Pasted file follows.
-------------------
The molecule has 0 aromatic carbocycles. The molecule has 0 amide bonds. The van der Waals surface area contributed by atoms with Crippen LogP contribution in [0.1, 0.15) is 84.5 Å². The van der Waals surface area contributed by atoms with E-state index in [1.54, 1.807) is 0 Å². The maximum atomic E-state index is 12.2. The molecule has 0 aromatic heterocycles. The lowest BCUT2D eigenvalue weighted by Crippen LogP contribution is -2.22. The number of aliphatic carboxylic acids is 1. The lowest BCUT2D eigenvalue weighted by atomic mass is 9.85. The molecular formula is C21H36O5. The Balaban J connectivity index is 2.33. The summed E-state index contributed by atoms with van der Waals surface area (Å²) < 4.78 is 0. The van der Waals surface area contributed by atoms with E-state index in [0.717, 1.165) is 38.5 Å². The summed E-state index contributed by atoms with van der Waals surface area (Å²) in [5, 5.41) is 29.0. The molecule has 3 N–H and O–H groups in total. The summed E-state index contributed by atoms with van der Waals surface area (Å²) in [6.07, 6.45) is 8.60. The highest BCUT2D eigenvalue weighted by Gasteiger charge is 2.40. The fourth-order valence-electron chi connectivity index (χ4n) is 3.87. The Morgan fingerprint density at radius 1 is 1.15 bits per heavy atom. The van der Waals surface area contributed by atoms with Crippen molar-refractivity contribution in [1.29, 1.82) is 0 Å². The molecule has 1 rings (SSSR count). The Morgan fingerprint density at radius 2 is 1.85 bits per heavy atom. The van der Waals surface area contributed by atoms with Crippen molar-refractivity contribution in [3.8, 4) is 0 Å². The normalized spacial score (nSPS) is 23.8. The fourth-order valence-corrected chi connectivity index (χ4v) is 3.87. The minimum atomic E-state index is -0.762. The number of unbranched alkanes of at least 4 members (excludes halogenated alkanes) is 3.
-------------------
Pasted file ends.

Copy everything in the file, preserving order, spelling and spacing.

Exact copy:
The molecule has 0 aromatic carbocycles. The molecule has 0 amide bonds. The van der Waals surface area contributed by atoms with Crippen LogP contribution in [0.1, 0.15) is 84.5 Å². The van der Waals surface area contributed by atoms with E-state index in [1.54, 1.807) is 0 Å². The maximum atomic E-state index is 12.2. The molecule has 0 aromatic heterocycles. The lowest BCUT2D eigenvalue weighted by Crippen LogP contribution is -2.22. The number of aliphatic carboxylic acids is 1. The lowest BCUT2D eigenvalue weighted by atomic mass is 9.85. The molecular formula is C21H36O5. The Balaban J connectivity index is 2.33. The summed E-state index contributed by atoms with van der Waals surface area (Å²) < 4.78 is 0. The van der Waals surface area contributed by atoms with E-state index in [0.717, 1.165) is 38.5 Å². The summed E-state index contributed by atoms with van der Waals surface area (Å²) in [5, 5.41) is 29.0. The molecule has 3 N–H and O–H groups in total. The summed E-state index contributed by atoms with van der Waals surface area (Å²) in [6.07, 6.45) is 8.60. The highest BCUT2D eigenvalue weighted by Gasteiger charge is 2.40. The fourth-order valence-electron chi connectivity index (χ4n) is 3.87. The Morgan fingerprint density at radius 1 is 1.15 bits per heavy atom. The van der Waals surface area contributed by atoms with Crippen molar-refractivity contribution in [1.29, 1.82) is 0 Å². The molecule has 1 rings (SSSR count). The Morgan fingerprint density at radius 2 is 1.85 bits per heavy atom. The van der Waals surface area contributed by atoms with Crippen molar-refractivity contribution in [3.8, 4) is 0 Å². The normalized spacial score (nSPS) is 23.8. The fourth-order valence-corrected chi connectivity index (χ4v) is 3.87. The minimum atomic E-state index is -0.762. The number of unbranched alkanes of at least 4 members (excludes halogenated alkanes) is 3.